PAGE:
The tornado continued north and moved through the east side of Blackwell at 9:27 pm, causing complete destruction in much of the east side of town. Nineteen people were killed in Blackwell, as well as one person to the northeast of Blackwell. Another 280 people were injured. Approximately 80 blocks in town were damaged or destroyed. The damage was massive with 500 homes damaged, 400 homes destroyed, 20 business establishments leveled, and 40 additional businesses were damaged. The tornado passed east of Braman, then turned to the north-northwest and dissipated to the southeast of South Haven, in south central Kansas. Damage to crops in the area was estimated at $15,000 and damage to other property was estimated at $8,000,000.
The supercell thunderstorm also produced another tornado that touched down about 4 miles north of Peckham that moved into Kansas, eventually killing 80 people in and near Udall, KS. Both the Blackwell tornado and Udall, KS tornadoes were rated F5, although the Udall tornado produced minimal damage in Oklahoma.
|7*||05/25/1955||2200||56||1320||F5||80 (0)||273 (0)||Kay/ Sumner KS/ Cowley KS||S of Ashton KS - Udall KS - N of Atlanta KS|
At about 10:00 pm CST,this tornado touched down in northern Kay County about 4 miles north of Peckham and then moved north into Kansas. No injuries or deaths were reported, and the tornado damage was minimalin Oklahoma. This tornado was produced by the same parent supercell thunderstorm that had generated the violent tornado that struck Blackwell, OK earlier that evening.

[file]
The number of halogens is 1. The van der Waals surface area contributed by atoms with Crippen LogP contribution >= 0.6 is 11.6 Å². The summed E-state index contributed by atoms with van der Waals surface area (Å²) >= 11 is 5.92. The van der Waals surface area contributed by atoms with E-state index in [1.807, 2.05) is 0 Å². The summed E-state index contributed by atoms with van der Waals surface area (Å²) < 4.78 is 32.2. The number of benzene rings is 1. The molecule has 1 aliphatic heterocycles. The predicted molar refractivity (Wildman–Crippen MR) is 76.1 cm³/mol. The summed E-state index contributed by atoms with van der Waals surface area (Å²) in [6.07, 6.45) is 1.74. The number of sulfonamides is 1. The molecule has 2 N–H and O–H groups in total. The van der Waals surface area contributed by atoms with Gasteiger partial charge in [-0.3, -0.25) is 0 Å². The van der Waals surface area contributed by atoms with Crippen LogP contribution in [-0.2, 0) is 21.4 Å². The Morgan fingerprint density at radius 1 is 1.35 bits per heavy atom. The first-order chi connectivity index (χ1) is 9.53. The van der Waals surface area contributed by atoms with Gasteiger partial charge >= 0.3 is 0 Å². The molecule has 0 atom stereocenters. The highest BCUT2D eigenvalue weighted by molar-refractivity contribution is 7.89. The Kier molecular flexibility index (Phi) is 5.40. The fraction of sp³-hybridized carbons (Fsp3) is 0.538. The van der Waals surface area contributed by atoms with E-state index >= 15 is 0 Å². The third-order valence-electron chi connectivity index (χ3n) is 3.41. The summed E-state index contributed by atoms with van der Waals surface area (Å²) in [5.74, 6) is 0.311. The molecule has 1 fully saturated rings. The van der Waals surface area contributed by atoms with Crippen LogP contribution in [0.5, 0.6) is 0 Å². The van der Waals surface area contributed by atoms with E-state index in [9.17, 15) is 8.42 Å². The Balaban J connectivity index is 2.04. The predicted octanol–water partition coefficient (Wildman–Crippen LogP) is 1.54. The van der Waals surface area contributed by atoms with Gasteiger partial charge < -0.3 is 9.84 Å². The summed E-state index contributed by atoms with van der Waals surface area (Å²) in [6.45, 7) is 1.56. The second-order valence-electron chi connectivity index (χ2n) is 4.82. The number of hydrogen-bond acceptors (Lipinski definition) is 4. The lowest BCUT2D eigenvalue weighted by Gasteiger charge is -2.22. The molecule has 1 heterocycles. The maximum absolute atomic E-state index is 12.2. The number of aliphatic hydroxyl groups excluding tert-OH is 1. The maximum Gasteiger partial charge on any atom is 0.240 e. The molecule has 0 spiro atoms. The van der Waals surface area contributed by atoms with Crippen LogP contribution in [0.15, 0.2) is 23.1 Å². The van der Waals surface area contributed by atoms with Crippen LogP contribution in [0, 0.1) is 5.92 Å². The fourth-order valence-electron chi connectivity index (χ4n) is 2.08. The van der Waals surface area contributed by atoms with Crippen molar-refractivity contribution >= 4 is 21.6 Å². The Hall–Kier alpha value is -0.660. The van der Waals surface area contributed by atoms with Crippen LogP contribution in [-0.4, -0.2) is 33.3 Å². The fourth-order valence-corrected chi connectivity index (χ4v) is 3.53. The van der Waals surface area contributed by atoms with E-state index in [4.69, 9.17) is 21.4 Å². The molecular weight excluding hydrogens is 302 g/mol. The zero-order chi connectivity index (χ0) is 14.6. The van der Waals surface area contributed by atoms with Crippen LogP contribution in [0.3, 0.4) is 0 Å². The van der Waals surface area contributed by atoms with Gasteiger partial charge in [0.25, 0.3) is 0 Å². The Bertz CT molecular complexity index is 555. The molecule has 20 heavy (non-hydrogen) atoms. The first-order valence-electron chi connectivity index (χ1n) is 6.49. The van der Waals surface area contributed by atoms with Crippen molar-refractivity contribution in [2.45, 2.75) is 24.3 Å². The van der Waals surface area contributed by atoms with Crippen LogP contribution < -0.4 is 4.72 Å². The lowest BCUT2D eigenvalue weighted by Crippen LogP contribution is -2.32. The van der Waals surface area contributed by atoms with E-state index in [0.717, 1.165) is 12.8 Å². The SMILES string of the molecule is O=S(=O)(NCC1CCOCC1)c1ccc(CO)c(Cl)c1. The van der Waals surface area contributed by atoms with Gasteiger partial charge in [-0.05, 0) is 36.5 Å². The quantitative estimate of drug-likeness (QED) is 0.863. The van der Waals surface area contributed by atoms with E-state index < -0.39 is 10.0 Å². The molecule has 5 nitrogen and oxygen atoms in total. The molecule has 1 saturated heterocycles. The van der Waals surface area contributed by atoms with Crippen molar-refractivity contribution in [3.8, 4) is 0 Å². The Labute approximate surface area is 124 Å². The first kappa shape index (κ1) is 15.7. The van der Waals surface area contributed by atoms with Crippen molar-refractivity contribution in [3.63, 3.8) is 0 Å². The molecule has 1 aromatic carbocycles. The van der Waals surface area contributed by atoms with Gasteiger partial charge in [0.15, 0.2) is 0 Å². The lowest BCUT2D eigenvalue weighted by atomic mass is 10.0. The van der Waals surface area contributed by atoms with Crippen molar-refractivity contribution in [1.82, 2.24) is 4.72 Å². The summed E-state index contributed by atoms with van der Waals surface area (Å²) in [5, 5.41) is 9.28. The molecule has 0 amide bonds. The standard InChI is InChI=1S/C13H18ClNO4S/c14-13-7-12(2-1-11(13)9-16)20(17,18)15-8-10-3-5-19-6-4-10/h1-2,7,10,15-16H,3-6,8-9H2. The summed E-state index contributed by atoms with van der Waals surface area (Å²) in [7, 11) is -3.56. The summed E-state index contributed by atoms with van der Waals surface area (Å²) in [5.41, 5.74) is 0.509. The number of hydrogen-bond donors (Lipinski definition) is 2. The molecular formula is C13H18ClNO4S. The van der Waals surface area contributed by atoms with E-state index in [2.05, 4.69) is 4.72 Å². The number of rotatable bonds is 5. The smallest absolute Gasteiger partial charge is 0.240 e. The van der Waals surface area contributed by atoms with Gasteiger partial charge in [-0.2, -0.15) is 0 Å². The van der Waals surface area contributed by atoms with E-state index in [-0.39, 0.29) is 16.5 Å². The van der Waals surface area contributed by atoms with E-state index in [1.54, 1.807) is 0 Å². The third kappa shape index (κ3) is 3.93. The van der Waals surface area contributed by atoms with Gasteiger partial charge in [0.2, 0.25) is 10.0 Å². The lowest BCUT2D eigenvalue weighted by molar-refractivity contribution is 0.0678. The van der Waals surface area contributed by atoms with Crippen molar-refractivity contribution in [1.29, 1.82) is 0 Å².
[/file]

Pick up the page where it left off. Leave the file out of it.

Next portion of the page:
The tornado crossed the Kansas state line due south of Ashton, KS and moved northward across the extreme eastern part of Sumner County to near Oxford, passing along the west side of Geuda Springs. At 10:15 pm CST, the tornado was located five miles south of Oxford. As is moved northward, it swung eastward around the town of Oxford to a farm three miles north-northeast of Oxford where it took the lives of five children of one family.
At 10:30 pm CST, the tornado plowed into the town of Udall, KS which had population of 500 people in 1955. It almost completely destroyed the town, killing 75 of the inhabitants, causing major injuries to 165 persons, and less serious injuries to 105 others.
After exiting Udall, the storm was reported to have moved to the east-northeastward, passing the town of Rock on the south and lifting just north of Atlanta. However, the damage east of Udall may have been caused by downburst winds. The main damage was along a path which varied in width from 1/4 to 1/2 mile. The path was irregular and indicated occasional swinging of the funnel as much as a mile on either side of a smoothed path.